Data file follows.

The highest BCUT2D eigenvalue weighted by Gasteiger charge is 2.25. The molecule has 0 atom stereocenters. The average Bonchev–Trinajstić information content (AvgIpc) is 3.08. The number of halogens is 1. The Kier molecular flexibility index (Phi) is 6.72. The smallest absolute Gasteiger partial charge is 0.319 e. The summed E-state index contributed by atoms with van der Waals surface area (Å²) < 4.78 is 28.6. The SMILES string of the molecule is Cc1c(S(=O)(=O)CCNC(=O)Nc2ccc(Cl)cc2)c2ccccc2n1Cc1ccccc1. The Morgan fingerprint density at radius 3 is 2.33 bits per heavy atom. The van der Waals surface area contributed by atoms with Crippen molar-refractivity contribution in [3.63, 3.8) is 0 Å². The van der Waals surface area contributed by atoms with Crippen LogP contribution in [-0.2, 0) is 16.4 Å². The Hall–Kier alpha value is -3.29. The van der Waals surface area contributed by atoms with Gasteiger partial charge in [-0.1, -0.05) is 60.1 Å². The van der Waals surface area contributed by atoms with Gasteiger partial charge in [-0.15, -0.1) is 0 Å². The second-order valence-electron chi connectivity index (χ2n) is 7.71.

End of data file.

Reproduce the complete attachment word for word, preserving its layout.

The highest BCUT2D eigenvalue weighted by Gasteiger charge is 2.25. The molecule has 0 atom stereocenters. The average Bonchev–Trinajstić information content (AvgIpc) is 3.08. The number of halogens is 1. The Kier molecular flexibility index (Phi) is 6.72. The smallest absolute Gasteiger partial charge is 0.319 e. The summed E-state index contributed by atoms with van der Waals surface area (Å²) < 4.78 is 28.6. The SMILES string of the molecule is Cc1c(S(=O)(=O)CCNC(=O)Nc2ccc(Cl)cc2)c2ccccc2n1Cc1ccccc1. The Morgan fingerprint density at radius 3 is 2.33 bits per heavy atom. The van der Waals surface area contributed by atoms with Crippen molar-refractivity contribution in [3.63, 3.8) is 0 Å². The van der Waals surface area contributed by atoms with Crippen LogP contribution in [-0.2, 0) is 16.4 Å². The Hall–Kier alpha value is -3.29. The van der Waals surface area contributed by atoms with Gasteiger partial charge in [-0.1, -0.05) is 60.1 Å². The van der Waals surface area contributed by atoms with Gasteiger partial charge in [-0.15, -0.1) is 0 Å². The second-order valence-electron chi connectivity index (χ2n) is 7.71.